From time to time, clean the leaves to remove dust. Foliage plants can be rejuvenated by placing them in a shaded area outdoors during warm weather. Avoid placing them near windows or doors during winter where there might be cold drafts.

Forced Spring Bulbs

tulip forced spring bulb

Forced bulbs include tulips, daffodils, crocuses and hyacinths that are exposed to chilling temperatures in a cooler or refrigerator for several weeks and then placed in warm greenhouses for the flowers to develop.

To get the most color and greatest longevity from your spring bulb, buy plants when the flower buds first show color. In most cases, the buds will open in one or two days. To slow down flower development and make the blooms last longer, keep plants cool. They will tolerate temperatures down to 40 degrees F. Keep plants well-watered; water stress can cut the flowering time in half. It’s not necessary to fertilize, since the plants’ useful life is two to four weeks. You may replant the bulbs outdoors, and they may re-flower after a year or two.


Geranium

geranium in a pot

Potted geraniums are typically available from March through June. Many new types are available, including vining and hanging basket-grown varieties. Bright light is essential to keep geraniums in flower year-round. Keep them in pots or transplant them into the landscape once the danger of frost has passed. They are not winter hardy and must be brought inside before frost if you wish to keep them. Geraniums respond favorably to having the soil dry out between waterings.

Gloxinia

Gloxinias are very similar to African violets in the way you need to care for them. They may be available in florist shops year-round. Bright, indirect light is necessary to keep the plant in flower. Gloxinias typically flower over two to four weeks. Individual blooms last four to six days. Unlike African violets, gloxinias need to rest before re-flowering. When the leaves start to die back, begin watering less often. Allow the tuberous stem to rest two to four months in dry soil. To get the plant to re-flower (although it’s hard to do), resume watering when new growth appears.

Hydrangea

Hydrangeas, generally recognized as outdoor flowering shrubs, are also available as 6- to 8-inch flowering potted plants. They are grown to flower for the spring holiday season. Blooms can last from four to eight weeks if plants are bought as color first develops, watered adequately and kept at mild temperatures (65-75 degrees F) and medium light intensity. After the flowers fade, remove the flower heads and transplant the plants into the landscape.

Kalanchoe

Kalanchoes are available year-round in many colors. Flowers will last three to six weeks in mild temperatures (65-80 degrees F) and medium light, if the plants are kept watered. Using manufacturers’ recommended levels of houseplant fertilizer once a month helps. The plants will re-bloom if you put them in artificial short days (long nights) for six to eight weeks. They can be grown successfully if kept in sunny windows or placed outdoors in late spring.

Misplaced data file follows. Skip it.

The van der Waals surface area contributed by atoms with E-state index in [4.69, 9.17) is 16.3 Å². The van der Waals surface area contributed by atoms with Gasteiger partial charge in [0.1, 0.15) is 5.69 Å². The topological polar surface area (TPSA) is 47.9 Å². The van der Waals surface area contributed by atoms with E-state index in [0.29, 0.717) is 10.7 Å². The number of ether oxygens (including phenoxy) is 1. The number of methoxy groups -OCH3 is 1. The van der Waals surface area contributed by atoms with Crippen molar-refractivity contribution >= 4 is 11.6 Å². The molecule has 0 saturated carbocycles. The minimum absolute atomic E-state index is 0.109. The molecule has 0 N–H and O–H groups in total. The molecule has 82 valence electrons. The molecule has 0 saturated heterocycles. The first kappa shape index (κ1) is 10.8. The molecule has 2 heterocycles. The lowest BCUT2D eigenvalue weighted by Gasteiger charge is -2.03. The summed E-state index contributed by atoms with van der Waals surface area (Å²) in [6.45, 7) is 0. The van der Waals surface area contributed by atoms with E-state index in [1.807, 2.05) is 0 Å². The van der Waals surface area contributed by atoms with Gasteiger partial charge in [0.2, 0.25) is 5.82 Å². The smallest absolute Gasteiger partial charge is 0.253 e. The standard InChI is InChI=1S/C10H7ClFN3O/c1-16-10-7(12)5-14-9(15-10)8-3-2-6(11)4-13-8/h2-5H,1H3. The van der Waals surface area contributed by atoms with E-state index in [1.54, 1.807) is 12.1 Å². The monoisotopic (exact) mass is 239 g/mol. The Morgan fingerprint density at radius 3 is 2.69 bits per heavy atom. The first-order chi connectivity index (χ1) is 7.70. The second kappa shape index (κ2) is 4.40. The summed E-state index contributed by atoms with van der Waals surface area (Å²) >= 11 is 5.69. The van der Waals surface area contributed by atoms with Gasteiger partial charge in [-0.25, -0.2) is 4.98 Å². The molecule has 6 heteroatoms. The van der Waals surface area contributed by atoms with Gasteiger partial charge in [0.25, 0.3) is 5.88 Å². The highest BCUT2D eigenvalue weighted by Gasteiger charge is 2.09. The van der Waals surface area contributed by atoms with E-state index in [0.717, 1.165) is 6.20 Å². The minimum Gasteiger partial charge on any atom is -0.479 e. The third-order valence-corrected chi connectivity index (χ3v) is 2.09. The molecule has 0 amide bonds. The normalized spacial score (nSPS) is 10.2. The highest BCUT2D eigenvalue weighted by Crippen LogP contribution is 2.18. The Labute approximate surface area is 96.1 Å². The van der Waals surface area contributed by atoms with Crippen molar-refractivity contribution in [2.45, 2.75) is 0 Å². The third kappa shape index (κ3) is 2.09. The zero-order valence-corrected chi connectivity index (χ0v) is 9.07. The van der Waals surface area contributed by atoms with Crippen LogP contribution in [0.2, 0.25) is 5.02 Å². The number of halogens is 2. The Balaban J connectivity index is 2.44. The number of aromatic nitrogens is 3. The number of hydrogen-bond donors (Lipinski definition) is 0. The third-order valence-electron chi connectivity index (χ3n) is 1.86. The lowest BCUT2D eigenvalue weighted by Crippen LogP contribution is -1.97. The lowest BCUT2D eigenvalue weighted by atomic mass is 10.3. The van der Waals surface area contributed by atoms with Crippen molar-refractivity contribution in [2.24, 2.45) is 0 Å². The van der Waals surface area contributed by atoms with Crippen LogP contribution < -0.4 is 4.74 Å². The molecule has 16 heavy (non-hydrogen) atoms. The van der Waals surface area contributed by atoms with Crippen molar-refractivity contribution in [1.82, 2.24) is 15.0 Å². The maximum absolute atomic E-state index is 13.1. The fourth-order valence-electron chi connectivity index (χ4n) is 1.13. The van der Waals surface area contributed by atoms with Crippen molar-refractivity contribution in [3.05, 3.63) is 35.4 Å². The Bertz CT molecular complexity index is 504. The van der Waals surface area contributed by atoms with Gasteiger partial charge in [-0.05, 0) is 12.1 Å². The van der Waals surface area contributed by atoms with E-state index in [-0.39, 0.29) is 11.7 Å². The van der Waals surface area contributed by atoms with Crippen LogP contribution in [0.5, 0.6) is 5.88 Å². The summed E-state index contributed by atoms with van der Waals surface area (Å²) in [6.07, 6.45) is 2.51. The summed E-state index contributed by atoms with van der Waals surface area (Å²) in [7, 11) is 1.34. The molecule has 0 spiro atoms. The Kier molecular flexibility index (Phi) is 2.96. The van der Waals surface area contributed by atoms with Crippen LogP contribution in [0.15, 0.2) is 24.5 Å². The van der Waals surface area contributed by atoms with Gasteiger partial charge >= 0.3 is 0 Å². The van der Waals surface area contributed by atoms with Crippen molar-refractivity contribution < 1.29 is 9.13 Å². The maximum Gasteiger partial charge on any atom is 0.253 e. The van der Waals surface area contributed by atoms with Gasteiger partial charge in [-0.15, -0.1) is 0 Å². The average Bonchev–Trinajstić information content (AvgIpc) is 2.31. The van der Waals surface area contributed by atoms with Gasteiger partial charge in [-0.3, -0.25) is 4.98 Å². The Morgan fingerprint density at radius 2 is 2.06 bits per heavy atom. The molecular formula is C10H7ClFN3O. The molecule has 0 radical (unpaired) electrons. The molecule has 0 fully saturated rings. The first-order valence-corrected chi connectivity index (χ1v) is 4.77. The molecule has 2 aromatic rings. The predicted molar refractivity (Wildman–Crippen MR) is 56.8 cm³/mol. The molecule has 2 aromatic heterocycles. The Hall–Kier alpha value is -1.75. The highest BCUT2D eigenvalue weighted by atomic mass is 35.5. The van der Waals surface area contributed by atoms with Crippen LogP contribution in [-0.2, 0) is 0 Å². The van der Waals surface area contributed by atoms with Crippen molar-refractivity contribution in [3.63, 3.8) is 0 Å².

Orchids

pink orchid

Orchids are easily cared for if kept away from intense light and cold. They do very well under fluorescent lights or near south-facing windows. Most orchids bloom only once a year, but the blooms can last as long as two months. Fertilize only when new leaves appear. Water often but allow the bark medium to dry out thoroughly between waterings. Orchids can be grown outdoors under the shade of trees after the danger of frost has passed.

Poinsettia

The colorful bracts of poinsettias may stay bright for months if you care for them properly. Bright, indirect light and frequent watering are essential. Don’t allow the plants to wilt, but watering too often can damage roots.

Plants can be re-flowered, although the procedure is somewhat demanding. To re-flower, keep the plant indoors until the danger of frost has passed, then move it outdoors. Remove the bracts when they wither and discolor. Keep the plant in high indirect light (morning sun/afternoon shade). Water and fertilize often. Shape the plant as desired; prune it or pinch it to encourage branching. Bring the plant back indoors when night temperatures start to fall below 60 degrees. Continue to fertilize and water. Starting October 1, give the plant 14 hours of continuous darkness daily until bract color is well developed (mid-November). This can be done by placing the plant in a closet or covering it with a cardboard box. Any light during the dark period will delay or inhibit flowering. Night temperatures at this time should be between 60 and 70 degrees F. During the remaining 10 hours each day, give the plant maximum light.

red poinsettia
white poinsettia

Reviewed on Feb 11, 2014